Illegal Construction at Iran Nuclear Site Threatens Deal

August 28, 2015

2 min read

The International Atomic Energy Agency’s (IAEA) reported that Iran built an extension onto its Parchin military site since May. In the report, the agency responsible for verifying Iran’s compliance to nuclear agreements also demanded access to the site. The new report threatens to cancel out the deal between Iran and the P5+1 powers before the ink is even dry.

The IAEA report stated, “Since (our) previous report (in May), at a particular location at the Parchin site, the agency has continued to observe, through satellite imagery, the presence of vehicles, equipment, and probable construction materials. In addition, a small extension to an existing building appears to have been built.”

Iran has dismissed the intelligence as “fabricated”.

Last month, satellite imagery revealed construction at the site, which Iran reported as road work near the Mamloo Dam. The Iranian explanation was received with skepticism since the dam, three kilometers from the Parchin site, showed no signs of construction or vehicles, and independent satellite imagery was not consistent with their claim.

The Parchin army base has long been suspected to be the site for testing nuclear detonators, an essential part of a nuclear weapons program and unnecessary for a peace-oriented nuclear program. Last October, Iran admitted testing exploding bridge wires, used as nuclear detonators, at the site. Nonetheless, they have denied numerous requests to inspect the site and the last IAEA inspection was in 2005.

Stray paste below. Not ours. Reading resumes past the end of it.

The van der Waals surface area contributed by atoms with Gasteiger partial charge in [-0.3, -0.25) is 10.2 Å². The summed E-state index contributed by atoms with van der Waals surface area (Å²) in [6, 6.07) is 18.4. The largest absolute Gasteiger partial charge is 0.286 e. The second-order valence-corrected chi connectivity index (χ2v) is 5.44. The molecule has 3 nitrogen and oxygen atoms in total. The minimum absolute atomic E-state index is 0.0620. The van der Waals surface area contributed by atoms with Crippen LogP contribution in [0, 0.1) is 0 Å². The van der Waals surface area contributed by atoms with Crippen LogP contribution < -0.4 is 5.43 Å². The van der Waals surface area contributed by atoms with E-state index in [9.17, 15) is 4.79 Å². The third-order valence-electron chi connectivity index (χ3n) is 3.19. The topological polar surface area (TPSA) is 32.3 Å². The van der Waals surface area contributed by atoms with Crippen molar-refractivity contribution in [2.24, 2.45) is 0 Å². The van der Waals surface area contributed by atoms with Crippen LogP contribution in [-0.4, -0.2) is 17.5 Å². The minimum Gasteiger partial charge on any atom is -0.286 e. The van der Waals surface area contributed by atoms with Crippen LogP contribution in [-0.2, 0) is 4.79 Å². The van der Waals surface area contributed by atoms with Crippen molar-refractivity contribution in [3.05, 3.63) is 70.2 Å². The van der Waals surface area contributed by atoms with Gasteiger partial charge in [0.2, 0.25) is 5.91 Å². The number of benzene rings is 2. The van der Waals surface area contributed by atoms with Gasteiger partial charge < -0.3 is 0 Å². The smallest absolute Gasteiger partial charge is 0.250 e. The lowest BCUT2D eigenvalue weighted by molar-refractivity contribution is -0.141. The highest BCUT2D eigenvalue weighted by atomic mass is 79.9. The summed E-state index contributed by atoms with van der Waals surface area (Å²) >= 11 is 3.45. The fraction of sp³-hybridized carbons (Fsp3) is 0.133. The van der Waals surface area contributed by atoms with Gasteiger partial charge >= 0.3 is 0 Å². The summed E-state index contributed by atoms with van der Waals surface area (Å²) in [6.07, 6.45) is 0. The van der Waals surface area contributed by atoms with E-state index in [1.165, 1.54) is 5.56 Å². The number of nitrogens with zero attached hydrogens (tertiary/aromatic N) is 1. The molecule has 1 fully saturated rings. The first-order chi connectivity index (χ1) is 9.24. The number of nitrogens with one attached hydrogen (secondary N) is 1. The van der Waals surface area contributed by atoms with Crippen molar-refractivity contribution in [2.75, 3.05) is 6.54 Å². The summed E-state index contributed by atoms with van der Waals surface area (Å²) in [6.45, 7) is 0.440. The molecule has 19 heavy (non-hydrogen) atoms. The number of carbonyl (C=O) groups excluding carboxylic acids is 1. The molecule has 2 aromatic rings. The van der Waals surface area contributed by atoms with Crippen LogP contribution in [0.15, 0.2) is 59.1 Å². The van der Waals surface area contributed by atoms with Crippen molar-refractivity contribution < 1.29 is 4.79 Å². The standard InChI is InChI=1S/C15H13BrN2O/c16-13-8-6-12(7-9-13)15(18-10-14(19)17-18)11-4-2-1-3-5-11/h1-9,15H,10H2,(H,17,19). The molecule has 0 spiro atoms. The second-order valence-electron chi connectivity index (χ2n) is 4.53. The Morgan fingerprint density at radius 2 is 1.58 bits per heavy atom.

On Thursday, US State Department spokesperson John Kirby denied claims of nuclear foul-play by Iran. “There wouldn’t be any IAEA or other restrictions on new construction at that site were they to occur,” he said.

“It’s important to remember that when you’re talking about a site like Parchin you’re talking about a conventional military site, not a nuclear site.”

At the press conference, Kirby was asked the glaringly obvious question: If it is a conventional military site, why does it appear in an IAEA report with a request for access? Kirby refused to answer the question, suggesting the inquiry be posed to the IAEA.

The IAEA request to inspect the site is doubly confusing since in its side deal with Iran, the IAEA allows Iran to inspect the Parchin site itself. It should be noted that many aspects of the agreement between the IAEA and Iran are considered secret and will not be divulged.

The latest IAEA development has left many wondering how the revelation will affect the upcoming vote in the US Congress on the nuclear deal. Proponents of the nuclear agreement with Iran base their support on claims the agreement is enforceable and verifiable, a claim this recent development challenges.

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